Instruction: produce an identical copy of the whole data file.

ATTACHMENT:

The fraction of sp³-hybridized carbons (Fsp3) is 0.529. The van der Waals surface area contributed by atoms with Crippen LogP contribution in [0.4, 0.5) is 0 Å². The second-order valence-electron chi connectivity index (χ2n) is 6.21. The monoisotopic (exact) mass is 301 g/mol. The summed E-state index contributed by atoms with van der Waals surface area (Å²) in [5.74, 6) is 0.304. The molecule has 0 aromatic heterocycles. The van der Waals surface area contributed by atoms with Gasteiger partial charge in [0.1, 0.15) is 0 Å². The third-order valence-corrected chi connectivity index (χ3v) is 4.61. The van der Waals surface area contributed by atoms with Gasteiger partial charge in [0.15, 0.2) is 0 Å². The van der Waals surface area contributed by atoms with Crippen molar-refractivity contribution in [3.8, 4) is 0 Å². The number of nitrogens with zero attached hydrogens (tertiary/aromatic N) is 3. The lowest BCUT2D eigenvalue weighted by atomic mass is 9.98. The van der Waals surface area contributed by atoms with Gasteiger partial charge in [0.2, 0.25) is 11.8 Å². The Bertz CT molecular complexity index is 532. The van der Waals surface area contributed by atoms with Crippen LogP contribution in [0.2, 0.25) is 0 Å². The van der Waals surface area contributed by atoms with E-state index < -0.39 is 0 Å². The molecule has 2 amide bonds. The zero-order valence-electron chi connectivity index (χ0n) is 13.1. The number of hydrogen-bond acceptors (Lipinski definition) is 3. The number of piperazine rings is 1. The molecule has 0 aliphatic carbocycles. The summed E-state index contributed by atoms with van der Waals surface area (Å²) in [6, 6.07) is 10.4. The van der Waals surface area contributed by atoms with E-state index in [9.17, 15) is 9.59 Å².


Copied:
The fraction of sp³-hybridized carbons (Fsp3) is 0.529. The van der Waals surface area contributed by atoms with Crippen LogP contribution in [0.4, 0.5) is 0 Å². The second-order valence-electron chi connectivity index (χ2n) is 6.21. The monoisotopic (exact) mass is 301 g/mol. The summed E-state index contributed by atoms with van der Waals surface area (Å²) in [5.74, 6) is 0.304. The molecule has 0 aromatic heterocycles. The van der Waals surface area contributed by atoms with Gasteiger partial charge in [0.1, 0.15) is 0 Å². The third-order valence-corrected chi connectivity index (χ3v) is 4.61. The van der Waals surface area contributed by atoms with Gasteiger partial charge in [0.15, 0.2) is 0 Å². The van der Waals surface area contributed by atoms with Crippen molar-refractivity contribution in [3.8, 4) is 0 Å². The number of nitrogens with zero attached hydrogens (tertiary/aromatic N) is 3. The lowest BCUT2D eigenvalue weighted by atomic mass is 9.98. The van der Waals surface area contributed by atoms with Gasteiger partial charge in [0.2, 0.25) is 11.8 Å². The Bertz CT molecular complexity index is 532. The van der Waals surface area contributed by atoms with Crippen LogP contribution in [0.2, 0.25) is 0 Å². The van der Waals surface area contributed by atoms with E-state index < -0.39 is 0 Å². The molecule has 2 amide bonds. The zero-order valence-electron chi connectivity index (χ0n) is 13.1. The number of hydrogen-bond acceptors (Lipinski definition) is 3. The number of piperazine rings is 1. The molecule has 0 aliphatic carbocycles. The summed E-state index contributed by atoms with van der Waals surface area (Å²) in [6, 6.07) is 10.4. The van der Waals surface area contributed by atoms with E-state index in [9.17, 15) is 9.59 Å².